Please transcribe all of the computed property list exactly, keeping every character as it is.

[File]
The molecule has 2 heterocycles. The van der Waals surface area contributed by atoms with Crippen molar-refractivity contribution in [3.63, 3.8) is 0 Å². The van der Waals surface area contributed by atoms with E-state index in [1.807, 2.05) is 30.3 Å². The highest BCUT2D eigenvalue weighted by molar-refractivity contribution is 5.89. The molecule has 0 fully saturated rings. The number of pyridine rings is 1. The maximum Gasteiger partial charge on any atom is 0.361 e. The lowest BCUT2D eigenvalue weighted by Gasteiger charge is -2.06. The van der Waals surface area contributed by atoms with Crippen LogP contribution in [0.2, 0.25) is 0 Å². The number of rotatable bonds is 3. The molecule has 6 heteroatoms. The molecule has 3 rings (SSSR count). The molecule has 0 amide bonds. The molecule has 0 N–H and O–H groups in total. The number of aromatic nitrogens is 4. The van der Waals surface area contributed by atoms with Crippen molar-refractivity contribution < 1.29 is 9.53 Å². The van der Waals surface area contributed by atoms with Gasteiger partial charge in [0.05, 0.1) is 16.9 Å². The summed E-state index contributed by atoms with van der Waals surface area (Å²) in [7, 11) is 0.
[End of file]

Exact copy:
The molecule has 2 heterocycles. The van der Waals surface area contributed by atoms with Crippen molar-refractivity contribution in [3.63, 3.8) is 0 Å². The van der Waals surface area contributed by atoms with E-state index in [1.807, 2.05) is 30.3 Å². The highest BCUT2D eigenvalue weighted by molar-refractivity contribution is 5.89. The molecule has 0 fully saturated rings. The number of pyridine rings is 1. The maximum Gasteiger partial charge on any atom is 0.361 e. The lowest BCUT2D eigenvalue weighted by Gasteiger charge is -2.06. The van der Waals surface area contributed by atoms with Crippen LogP contribution in [0.2, 0.25) is 0 Å². The number of rotatable bonds is 3. The molecule has 6 heteroatoms. The molecule has 3 rings (SSSR count). The molecule has 0 amide bonds. The molecule has 0 N–H and O–H groups in total. The number of aromatic nitrogens is 4. The van der Waals surface area contributed by atoms with Crippen molar-refractivity contribution < 1.29 is 9.53 Å². The van der Waals surface area contributed by atoms with Gasteiger partial charge in [0.05, 0.1) is 16.9 Å². The summed E-state index contributed by atoms with van der Waals surface area (Å²) in [7, 11) is 0.